CoT-South Bend students conduct nanotechnology research
Written by TechPurdue // January 10, 2012 // Admitted Students, Advanced Manufacturing, Alumni & Friends, Business & Industry, Current Students, Energy and Sustainability, Faculty & Staff, Latest College News, Research, South Bend // No comments
South Bend is becoming a hub of nanotechnology research activity, and students from Purdue University’s College of Technology at South Bend are bringing a fresh perspective to research on the topic at the University of Notre Dame.
Three of Purdue’s electrical engineering technology students were chosen to participate in the summer 2011 NDnano Undergraduate Research Fellowship (NURF) at Notre Dame. During the summer, they worked on research projects that could lead to more energy efficient computers and easier to use lithium ion batteries. After the fellowships were complete, they were asked to stay on to continue their work in the labs.
Dean Schaetzl, a junior from South Bend, has been assisting with the battery project.
“We are trying to build a better battery by using solid polymers as an electrolyte. By using solids, we can eliminate the casing; they shouldn’t be as toxic; they don’t leak, and they are flexible,” Schaetzl said. Current batteries need rigid casings to hold in the liquid and toxic electrolytes.
He is working with Susan Fullerton, research assistant professor in Notre Dame’s Department of Electrical Engineering, who has been impressed with Schaetzl’s enthusiasm and skills.
“Dean has a practical understanding of mechanics, engineering and electrical,” she said. “He works really well with his hands, too. That’s a skill set that is hard to find. The fact that we’ve invited the Purdue students to stay past their fellowships means they’ve made themselves really valuable and valued by the faculty.”
Schaetzl believes it also helps him and his classmates become better prepared for careers in this emerging field, especially as South Bend-area projects, such as Ignition Park, gain traction.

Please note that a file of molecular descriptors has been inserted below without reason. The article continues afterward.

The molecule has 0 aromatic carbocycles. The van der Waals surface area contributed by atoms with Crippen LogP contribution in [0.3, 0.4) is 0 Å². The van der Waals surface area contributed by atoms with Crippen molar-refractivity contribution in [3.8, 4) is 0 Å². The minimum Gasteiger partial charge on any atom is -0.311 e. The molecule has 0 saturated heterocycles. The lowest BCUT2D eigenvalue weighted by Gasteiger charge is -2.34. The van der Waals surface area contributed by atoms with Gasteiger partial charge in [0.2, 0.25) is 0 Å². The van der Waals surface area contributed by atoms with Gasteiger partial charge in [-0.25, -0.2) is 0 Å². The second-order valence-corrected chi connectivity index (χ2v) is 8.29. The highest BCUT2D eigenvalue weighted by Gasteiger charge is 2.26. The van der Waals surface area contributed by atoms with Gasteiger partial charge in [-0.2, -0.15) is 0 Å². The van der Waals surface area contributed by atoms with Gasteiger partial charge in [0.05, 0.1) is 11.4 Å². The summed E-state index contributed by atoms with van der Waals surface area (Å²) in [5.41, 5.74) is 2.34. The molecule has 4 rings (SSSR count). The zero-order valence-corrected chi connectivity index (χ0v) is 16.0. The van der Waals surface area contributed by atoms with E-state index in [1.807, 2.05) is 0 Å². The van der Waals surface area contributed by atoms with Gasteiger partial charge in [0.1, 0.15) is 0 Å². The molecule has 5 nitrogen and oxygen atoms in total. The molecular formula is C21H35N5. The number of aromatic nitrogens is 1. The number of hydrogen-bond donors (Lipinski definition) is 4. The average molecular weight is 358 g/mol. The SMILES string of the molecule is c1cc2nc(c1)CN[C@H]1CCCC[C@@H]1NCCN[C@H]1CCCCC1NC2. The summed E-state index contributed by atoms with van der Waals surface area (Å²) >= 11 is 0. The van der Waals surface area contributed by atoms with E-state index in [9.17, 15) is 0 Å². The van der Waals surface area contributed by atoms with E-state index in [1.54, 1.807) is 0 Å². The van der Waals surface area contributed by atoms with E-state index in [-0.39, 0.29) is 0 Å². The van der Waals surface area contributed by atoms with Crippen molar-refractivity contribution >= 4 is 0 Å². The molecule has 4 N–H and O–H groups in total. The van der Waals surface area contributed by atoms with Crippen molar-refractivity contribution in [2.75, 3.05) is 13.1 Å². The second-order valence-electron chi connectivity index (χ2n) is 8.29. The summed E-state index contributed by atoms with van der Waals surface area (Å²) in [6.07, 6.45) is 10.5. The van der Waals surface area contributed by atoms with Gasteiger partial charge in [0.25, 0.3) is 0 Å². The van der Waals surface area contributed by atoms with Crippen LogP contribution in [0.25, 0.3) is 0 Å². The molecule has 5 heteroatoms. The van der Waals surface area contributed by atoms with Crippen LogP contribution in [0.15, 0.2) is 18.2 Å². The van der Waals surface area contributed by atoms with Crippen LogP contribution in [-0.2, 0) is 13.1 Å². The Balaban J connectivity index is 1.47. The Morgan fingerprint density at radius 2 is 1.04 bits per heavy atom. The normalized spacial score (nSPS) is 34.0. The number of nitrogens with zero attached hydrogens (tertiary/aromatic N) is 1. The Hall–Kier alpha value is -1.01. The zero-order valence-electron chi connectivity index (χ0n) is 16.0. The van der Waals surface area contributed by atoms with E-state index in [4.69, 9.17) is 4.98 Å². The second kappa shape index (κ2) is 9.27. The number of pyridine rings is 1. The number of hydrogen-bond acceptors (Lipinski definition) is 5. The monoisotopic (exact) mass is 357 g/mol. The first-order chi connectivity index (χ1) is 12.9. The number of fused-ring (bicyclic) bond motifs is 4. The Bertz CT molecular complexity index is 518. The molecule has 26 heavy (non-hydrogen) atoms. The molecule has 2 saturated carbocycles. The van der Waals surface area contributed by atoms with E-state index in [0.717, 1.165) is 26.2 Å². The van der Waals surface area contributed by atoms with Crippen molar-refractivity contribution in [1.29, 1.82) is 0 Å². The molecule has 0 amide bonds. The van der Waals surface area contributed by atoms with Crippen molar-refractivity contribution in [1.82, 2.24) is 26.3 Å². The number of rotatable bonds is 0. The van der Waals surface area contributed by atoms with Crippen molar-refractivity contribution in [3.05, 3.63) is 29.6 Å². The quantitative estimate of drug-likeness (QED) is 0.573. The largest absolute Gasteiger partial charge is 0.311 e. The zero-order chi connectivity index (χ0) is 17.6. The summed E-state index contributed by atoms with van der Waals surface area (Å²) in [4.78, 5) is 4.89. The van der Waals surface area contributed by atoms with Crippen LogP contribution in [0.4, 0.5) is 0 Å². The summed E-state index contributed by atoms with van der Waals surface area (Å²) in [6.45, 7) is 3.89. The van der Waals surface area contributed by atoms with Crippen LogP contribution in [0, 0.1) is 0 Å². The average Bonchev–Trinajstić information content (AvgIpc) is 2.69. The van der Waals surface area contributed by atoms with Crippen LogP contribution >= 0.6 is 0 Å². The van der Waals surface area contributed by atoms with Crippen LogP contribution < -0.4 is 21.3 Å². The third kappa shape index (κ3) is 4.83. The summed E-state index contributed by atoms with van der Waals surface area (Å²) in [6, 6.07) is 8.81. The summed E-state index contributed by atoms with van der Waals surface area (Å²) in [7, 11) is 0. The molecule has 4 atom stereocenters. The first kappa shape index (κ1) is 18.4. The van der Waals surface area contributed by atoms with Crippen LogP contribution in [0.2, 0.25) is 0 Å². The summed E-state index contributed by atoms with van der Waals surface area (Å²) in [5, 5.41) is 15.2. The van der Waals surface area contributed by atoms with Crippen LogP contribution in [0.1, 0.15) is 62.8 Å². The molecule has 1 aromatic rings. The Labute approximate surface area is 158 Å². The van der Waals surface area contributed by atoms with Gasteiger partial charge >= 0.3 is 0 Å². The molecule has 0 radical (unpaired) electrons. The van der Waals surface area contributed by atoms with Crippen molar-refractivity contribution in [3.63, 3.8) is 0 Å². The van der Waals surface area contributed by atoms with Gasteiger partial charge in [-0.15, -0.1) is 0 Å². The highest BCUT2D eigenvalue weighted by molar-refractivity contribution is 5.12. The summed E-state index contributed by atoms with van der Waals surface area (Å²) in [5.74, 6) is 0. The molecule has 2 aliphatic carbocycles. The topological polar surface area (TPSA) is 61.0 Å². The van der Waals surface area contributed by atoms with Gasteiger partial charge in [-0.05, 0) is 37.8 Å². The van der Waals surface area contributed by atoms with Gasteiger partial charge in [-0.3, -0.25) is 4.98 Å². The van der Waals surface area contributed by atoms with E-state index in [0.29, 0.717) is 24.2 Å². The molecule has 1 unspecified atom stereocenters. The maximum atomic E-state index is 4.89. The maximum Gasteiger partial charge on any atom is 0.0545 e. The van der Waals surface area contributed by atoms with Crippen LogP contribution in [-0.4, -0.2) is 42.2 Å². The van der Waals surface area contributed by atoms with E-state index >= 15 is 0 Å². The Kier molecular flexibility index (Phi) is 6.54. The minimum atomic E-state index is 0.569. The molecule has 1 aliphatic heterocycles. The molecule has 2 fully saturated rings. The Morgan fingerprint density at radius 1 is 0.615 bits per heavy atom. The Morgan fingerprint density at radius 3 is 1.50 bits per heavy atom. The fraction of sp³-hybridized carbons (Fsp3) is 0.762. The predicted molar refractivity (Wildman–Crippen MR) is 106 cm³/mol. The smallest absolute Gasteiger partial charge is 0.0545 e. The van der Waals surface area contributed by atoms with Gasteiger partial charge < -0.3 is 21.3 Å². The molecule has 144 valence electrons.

“Nanotechnology is what a lot of things are going toward: biomedical research, chemicals, drug therapy, transistors; everything is getting down to that size,” he said. “I want to work in the automotive industry, and this has helped because of the battery research,” he said. “Electric vehicles is a growth industry. It’s really what I want to do.”
Purdue College of Technology students in South Bend are able to take their first full course in nanotechnology courses this spring. A nanotechnology concentration will be added to Purdue’s engineering technology bachelor’s degree program as well. These enhancements, coupled with the partnership with NDNano, can only strengthen the area’s focus on molding a nanotechnology economy. That economy could include products influenced by research being performed at NDNano by Gyorgy Csaba and assisted by Purdue College of Technology students Ross Harnish, a senior from Elkhart, and Dan Cole, a junior from South Bend.
Harnish’s project findings could help develop computers that run on less power.
“I was helping to develop a simulation tool for nanomagnetic circuits,” he said. “They would be a new way to do logic instead of using transistors in computers. It is a very low-power solution.”
Cole worked on developing an electromagnet for precisely controlling the strength and direction of a magnetic field. The final product will be used to magnetize nanoscale magnetic samples.